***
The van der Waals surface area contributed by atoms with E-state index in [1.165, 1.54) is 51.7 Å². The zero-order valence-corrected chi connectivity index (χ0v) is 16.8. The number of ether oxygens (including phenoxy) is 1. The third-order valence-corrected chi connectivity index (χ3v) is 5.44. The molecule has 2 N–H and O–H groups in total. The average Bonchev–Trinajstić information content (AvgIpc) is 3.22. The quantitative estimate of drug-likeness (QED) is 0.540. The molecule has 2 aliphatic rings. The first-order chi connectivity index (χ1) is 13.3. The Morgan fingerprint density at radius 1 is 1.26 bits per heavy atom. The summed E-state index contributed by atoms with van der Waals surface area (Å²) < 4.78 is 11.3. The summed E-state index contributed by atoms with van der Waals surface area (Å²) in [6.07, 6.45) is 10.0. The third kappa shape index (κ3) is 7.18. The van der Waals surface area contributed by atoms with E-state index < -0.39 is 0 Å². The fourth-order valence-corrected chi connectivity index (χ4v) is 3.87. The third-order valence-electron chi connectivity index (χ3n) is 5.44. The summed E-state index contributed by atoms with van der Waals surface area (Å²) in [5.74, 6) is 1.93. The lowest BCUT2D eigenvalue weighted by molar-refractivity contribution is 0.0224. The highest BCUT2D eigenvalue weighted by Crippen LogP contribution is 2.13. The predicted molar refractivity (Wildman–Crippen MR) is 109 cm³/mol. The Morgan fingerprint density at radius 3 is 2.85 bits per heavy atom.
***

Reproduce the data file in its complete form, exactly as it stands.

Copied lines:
The van der Waals surface area contributed by atoms with E-state index in [1.165, 1.54) is 51.7 Å². The zero-order valence-corrected chi connectivity index (χ0v) is 16.8. The number of ether oxygens (including phenoxy) is 1. The third-order valence-corrected chi connectivity index (χ3v) is 5.44. The molecule has 2 N–H and O–H groups in total. The average Bonchev–Trinajstić information content (AvgIpc) is 3.22. The quantitative estimate of drug-likeness (QED) is 0.540. The molecule has 2 aliphatic rings. The first-order chi connectivity index (χ1) is 13.3. The Morgan fingerprint density at radius 1 is 1.26 bits per heavy atom. The summed E-state index contributed by atoms with van der Waals surface area (Å²) < 4.78 is 11.3. The summed E-state index contributed by atoms with van der Waals surface area (Å²) in [6.07, 6.45) is 10.0. The third kappa shape index (κ3) is 7.18. The van der Waals surface area contributed by atoms with E-state index < -0.39 is 0 Å². The fourth-order valence-corrected chi connectivity index (χ4v) is 3.87. The third-order valence-electron chi connectivity index (χ3n) is 5.44. The summed E-state index contributed by atoms with van der Waals surface area (Å²) in [5.74, 6) is 1.93. The lowest BCUT2D eigenvalue weighted by molar-refractivity contribution is 0.0224. The highest BCUT2D eigenvalue weighted by Crippen LogP contribution is 2.13. The predicted molar refractivity (Wildman–Crippen MR) is 109 cm³/mol. The Morgan fingerprint density at radius 3 is 2.85 bits per heavy atom.